Portland Police Officer Dane Reister pleads not guilty to assault, negligent wounding charges in June 30 shooting
Posted by admin2 on December 13th, 2011
Portland Officer Dane Reister entered not guilty pleas during his arraignment this morning on third-degree and fourth-degree assault and negligent wounding charges in the June 30 shooting of William Kyle Monroe.
A trial date was set for Feb. 1.
The police bureau has removed Reister’s police powers – requiring he turn in any police-issued firearms, his badge, bureau identification and entry key – as he remains on paid leave.
A Multnomah County grand jury indicted Reister on third-degree assault and fourth-degree assault in the shooting of Monroe, now 21, in Southwest Portland. Reister shot Monroe with a beanbag shotgun that he mistakenly loaded with lethal rounds. The Multnomah County District Attorney’s office added the negligent wounding.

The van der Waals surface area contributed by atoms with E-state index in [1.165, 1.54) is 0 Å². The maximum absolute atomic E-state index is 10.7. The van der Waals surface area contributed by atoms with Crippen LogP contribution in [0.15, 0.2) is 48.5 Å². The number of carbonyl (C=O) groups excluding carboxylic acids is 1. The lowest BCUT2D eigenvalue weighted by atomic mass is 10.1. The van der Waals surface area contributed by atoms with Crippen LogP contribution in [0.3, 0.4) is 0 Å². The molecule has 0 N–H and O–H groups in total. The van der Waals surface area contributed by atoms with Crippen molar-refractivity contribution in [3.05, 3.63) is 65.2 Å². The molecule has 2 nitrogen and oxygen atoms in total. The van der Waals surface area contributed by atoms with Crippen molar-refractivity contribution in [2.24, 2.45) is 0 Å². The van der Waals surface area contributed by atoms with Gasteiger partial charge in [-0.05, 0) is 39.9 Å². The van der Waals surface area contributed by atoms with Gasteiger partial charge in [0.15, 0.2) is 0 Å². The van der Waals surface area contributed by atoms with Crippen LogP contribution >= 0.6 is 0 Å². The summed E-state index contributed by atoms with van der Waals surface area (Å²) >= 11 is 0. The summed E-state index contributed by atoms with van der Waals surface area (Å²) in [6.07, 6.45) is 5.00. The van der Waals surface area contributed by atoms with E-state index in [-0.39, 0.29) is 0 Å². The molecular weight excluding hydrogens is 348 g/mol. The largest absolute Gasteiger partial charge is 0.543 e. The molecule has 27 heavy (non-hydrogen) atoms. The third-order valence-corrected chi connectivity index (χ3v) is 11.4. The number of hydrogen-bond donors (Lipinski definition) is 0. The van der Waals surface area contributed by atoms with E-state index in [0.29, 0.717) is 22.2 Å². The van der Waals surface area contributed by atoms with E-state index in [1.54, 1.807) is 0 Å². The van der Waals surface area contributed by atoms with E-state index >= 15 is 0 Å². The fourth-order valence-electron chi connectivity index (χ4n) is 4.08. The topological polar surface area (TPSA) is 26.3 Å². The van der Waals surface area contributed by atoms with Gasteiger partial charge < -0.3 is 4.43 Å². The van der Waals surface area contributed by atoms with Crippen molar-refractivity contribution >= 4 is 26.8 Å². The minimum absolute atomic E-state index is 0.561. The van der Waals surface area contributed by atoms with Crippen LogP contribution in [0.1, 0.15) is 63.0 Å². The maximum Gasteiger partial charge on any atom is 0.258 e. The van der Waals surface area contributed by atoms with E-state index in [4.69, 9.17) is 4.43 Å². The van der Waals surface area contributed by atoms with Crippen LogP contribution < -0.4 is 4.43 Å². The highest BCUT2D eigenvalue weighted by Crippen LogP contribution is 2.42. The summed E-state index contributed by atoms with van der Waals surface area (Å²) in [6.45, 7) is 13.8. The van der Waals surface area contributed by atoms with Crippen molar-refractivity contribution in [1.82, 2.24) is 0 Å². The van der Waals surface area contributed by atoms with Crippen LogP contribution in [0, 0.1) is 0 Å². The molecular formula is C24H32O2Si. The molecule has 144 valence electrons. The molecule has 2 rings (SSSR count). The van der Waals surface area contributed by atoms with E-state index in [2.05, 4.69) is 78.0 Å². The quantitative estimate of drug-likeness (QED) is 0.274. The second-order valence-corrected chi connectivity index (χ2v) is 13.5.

Reister will remain on paid leave, pending trial.
Reister, 40, a 15-year bureau veteran, fired four lethal shotgun rounds – a fifth ejected – from the beanbag shotgun. Only when he approached Monroe did Reister realize the man was bleeding and that he had fired lethal rounds.
Monroe suffered two entry wounds to his left thigh; one of the two was a “through and through” shot. Another hit his buttocks, shattering his pelvis, and puncturing his bladder, colon and injuring his rectum. Monroe’s lawyer Thane Tienson said Monroe will suffer permanent damage to his sciatic nerve.
Reister’s lawyer, Janet Hoffman, has said she’s confident her client would prevail at trial.
Officer Daryl Turner, president of the Portland Police Association, called the indictment of Reister “devastatingly wrong,” in a news release today.
Turner argued that Reister was taking “legitimate police action,” and urged the public to presume Reister innocent until proven otherwise. He said the union offers its support to Reister.
“Police officers do a tough and dangerous job every day and have earned the benefit of doubt with our blood and sacrifice. No one should come to any conclusions before all of the evidence is heard,” Turner wrote. “This indictment was a bad decision that sends a bad message to all police officers.”